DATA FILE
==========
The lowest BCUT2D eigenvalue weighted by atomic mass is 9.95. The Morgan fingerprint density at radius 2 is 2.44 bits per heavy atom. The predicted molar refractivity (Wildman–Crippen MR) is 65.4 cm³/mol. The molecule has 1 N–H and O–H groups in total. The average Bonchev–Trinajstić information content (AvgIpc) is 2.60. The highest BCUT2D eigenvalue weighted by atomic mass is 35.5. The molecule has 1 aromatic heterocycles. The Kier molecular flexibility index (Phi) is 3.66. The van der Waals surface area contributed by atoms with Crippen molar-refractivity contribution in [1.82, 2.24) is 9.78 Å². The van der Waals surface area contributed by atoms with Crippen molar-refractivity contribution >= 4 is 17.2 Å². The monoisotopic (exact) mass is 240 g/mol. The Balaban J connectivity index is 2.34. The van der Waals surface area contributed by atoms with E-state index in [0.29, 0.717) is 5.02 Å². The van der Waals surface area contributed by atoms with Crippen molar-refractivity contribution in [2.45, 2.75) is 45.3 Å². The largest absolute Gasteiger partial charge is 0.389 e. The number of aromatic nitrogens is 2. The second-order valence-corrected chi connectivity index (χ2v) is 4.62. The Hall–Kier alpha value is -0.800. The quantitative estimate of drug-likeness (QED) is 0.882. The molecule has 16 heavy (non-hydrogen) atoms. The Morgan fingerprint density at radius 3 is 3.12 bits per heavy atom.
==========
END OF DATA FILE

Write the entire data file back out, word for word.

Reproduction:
The lowest BCUT2D eigenvalue weighted by atomic mass is 9.95. The Morgan fingerprint density at radius 2 is 2.44 bits per heavy atom. The predicted molar refractivity (Wildman–Crippen MR) is 65.4 cm³/mol. The molecule has 1 N–H and O–H groups in total. The average Bonchev–Trinajstić information content (AvgIpc) is 2.60. The highest BCUT2D eigenvalue weighted by atomic mass is 35.5. The molecule has 1 aromatic heterocycles. The Kier molecular flexibility index (Phi) is 3.66. The van der Waals surface area contributed by atoms with Crippen molar-refractivity contribution in [1.82, 2.24) is 9.78 Å². The van der Waals surface area contributed by atoms with Crippen molar-refractivity contribution >= 4 is 17.2 Å². The monoisotopic (exact) mass is 240 g/mol. The Balaban J connectivity index is 2.34. The van der Waals surface area contributed by atoms with E-state index in [0.29, 0.717) is 5.02 Å². The van der Waals surface area contributed by atoms with Crippen molar-refractivity contribution in [2.45, 2.75) is 45.3 Å². The largest absolute Gasteiger partial charge is 0.389 e. The number of aromatic nitrogens is 2. The second-order valence-corrected chi connectivity index (χ2v) is 4.62. The Hall–Kier alpha value is -0.800. The quantitative estimate of drug-likeness (QED) is 0.882. The molecule has 16 heavy (non-hydrogen) atoms. The Morgan fingerprint density at radius 3 is 3.12 bits per heavy atom.